These themes include:
Adolescence is one of the strongest themes of Spirited Away, as it centers around Chihiro, who is a young adolescent. As a teenager (as you most likely know), it can often be hard to find a sense of identity throughout the limitations of still technically being a child. Chihiro’s feeling of entrapment whilst in the shadow of her parents makes her feel lost.
Spirited Away best details the process of moving away from childhood into a place of adulthood when Chihiro and her parents are entrapped in the carnival. Gone was the innocence and carefree lifestyle of a child, and here comes the cog-in-a-machine lifestyle of being an adult in a capitalist world. The way that Miyazaki tells this story almost seems like his way of telling the audience to hold onto your youth as long as you can, as the plot in Spirited Away criticizes the false glamorization of adulthood.
Miyazaki’s emphasis on childhood and adolescence can also relate to the underestimation of children and their abilities. Chihiro’s parents being kidnapped showcases a role reversal in the plot line and finds the child as the sole responsible entity. The focus on Chihiro as the story’s hero seems to be a commentary on how children can be smart, emotive and independent.
In reference to the development of this film, Miyazaki has stated that he wanted to create something centered around, quoting the man himself, “someone that the audience can sympathize with.” He does this quite successfully with Spirited Away, as Chihiro is someone to whom we can all relate. We’ve all been restricted by our parents and guardians, and there have also been moments where we have had to rise to specific occasions.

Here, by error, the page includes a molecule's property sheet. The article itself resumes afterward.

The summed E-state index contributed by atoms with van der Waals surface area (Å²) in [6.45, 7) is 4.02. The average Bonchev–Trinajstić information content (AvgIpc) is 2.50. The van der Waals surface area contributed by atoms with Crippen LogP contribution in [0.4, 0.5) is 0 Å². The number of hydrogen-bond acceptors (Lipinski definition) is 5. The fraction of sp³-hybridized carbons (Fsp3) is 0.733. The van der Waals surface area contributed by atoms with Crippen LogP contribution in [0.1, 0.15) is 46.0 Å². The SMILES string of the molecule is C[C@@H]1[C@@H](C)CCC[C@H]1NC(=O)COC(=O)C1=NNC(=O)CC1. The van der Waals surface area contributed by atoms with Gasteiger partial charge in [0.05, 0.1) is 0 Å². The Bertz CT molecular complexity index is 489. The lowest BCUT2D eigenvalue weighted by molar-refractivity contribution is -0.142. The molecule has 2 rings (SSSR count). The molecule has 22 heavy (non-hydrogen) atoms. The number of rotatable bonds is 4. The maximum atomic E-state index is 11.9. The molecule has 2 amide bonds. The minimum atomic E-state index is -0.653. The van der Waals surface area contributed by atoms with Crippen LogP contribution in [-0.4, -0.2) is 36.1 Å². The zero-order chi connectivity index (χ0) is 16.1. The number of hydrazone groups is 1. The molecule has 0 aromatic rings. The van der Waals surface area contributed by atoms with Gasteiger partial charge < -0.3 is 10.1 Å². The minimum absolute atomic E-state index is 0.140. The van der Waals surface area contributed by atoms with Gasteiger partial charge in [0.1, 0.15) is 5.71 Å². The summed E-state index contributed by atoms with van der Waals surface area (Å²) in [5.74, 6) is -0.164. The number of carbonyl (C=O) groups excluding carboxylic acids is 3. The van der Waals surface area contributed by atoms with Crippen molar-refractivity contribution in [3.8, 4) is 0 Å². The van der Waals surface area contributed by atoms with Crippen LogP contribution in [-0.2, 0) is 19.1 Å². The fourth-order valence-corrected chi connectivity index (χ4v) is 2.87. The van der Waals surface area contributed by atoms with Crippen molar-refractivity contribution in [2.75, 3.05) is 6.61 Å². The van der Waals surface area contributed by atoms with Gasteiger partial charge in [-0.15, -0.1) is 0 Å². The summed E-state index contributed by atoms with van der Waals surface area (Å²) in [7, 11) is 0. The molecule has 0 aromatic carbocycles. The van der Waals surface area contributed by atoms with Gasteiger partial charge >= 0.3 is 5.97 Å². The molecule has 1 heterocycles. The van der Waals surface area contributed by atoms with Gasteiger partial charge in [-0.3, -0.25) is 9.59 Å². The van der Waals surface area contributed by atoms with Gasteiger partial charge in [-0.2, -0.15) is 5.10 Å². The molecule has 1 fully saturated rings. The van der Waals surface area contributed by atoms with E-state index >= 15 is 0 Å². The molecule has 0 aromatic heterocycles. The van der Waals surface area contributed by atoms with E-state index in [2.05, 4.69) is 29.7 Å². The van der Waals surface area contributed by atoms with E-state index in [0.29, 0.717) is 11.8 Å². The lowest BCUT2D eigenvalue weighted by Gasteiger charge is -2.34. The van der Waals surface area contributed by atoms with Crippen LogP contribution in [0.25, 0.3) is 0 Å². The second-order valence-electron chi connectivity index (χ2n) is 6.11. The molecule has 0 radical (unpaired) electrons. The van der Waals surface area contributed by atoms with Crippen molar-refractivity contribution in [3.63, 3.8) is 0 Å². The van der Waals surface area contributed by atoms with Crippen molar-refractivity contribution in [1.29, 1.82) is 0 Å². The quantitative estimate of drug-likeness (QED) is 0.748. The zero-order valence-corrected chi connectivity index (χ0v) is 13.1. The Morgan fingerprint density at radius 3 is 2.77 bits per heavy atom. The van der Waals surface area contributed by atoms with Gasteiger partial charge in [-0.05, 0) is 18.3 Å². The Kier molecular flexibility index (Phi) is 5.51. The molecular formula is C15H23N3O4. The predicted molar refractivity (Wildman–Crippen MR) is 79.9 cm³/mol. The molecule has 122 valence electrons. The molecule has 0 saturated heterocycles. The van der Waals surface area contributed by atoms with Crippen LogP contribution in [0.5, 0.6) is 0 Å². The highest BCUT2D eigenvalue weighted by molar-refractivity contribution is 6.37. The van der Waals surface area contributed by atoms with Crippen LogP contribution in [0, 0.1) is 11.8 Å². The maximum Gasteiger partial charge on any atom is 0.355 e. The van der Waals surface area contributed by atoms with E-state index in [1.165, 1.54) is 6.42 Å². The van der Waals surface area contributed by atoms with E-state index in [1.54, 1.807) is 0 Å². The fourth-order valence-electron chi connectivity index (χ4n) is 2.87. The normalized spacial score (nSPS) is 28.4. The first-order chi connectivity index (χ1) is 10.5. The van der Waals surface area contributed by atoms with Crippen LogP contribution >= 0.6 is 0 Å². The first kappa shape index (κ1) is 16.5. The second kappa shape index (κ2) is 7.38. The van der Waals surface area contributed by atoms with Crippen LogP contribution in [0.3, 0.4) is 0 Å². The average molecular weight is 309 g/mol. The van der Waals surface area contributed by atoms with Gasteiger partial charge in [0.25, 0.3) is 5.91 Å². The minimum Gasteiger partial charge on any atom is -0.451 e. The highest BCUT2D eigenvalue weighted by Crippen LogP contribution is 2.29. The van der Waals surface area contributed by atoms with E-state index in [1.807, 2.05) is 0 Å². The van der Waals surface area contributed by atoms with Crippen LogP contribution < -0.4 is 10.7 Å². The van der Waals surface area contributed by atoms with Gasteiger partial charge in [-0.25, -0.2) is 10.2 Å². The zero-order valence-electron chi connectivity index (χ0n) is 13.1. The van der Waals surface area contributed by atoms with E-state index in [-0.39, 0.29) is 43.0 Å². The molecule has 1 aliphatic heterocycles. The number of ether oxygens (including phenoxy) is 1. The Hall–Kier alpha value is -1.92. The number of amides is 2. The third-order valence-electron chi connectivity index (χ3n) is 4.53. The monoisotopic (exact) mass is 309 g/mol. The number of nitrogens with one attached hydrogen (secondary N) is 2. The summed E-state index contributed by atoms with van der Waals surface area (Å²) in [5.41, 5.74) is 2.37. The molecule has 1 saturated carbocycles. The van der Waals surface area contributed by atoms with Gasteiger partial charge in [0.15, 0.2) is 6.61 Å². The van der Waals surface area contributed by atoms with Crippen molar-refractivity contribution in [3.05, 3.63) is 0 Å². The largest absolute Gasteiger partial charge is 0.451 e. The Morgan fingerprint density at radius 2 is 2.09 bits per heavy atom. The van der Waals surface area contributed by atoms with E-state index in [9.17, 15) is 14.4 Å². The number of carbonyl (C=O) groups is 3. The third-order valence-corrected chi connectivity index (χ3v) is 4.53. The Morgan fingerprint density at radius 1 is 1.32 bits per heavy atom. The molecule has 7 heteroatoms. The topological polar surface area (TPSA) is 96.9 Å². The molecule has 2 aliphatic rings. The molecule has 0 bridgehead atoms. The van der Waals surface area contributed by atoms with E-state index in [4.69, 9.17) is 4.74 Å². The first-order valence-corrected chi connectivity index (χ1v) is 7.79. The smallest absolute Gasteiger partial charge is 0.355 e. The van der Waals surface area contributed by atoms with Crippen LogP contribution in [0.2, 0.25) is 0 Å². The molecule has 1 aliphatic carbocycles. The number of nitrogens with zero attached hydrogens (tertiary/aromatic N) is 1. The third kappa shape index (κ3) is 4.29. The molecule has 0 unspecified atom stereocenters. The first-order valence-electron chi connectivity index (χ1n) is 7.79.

Miyazaki also uses Spirited Away to commentate on the current state of the earth. Using this fantasy world, he criticizes the industrialization and gentrification of his home country, Japan. Because of the ever-growing population, the beautiful, river-rich lands are slowly being tarnished by plans for apartment complex after apartment complex.
In Spirited Away, this fact is symbolized by the presence of both Haku and the Unnamed River Spirit. Both these characters are results of their river homelands being destroyed by apartment blocks. Haku’s intimidating features and the Unnamed River Spirit’s dark, sludgy look are representative of construction defacing the complexion of the planet. These characters demonstrate that, with every concrete slab, the world gets uglier.
Miyazaki also criticizes industrialization using the abandoned carnival as a motif. The carnival in many senses represents that gentrifying all of Japan isn’t the answer to improving the country. Chihiro’s dad states that many amusement parks were abandoned during an economic depression, and have been left abandoned all around the country. Miyazaki uses this as evidence that gentrification isn’t necessarily a great idea when it comes to the betterment of Japan, and that it actually tarnishes what people love about it in the first place.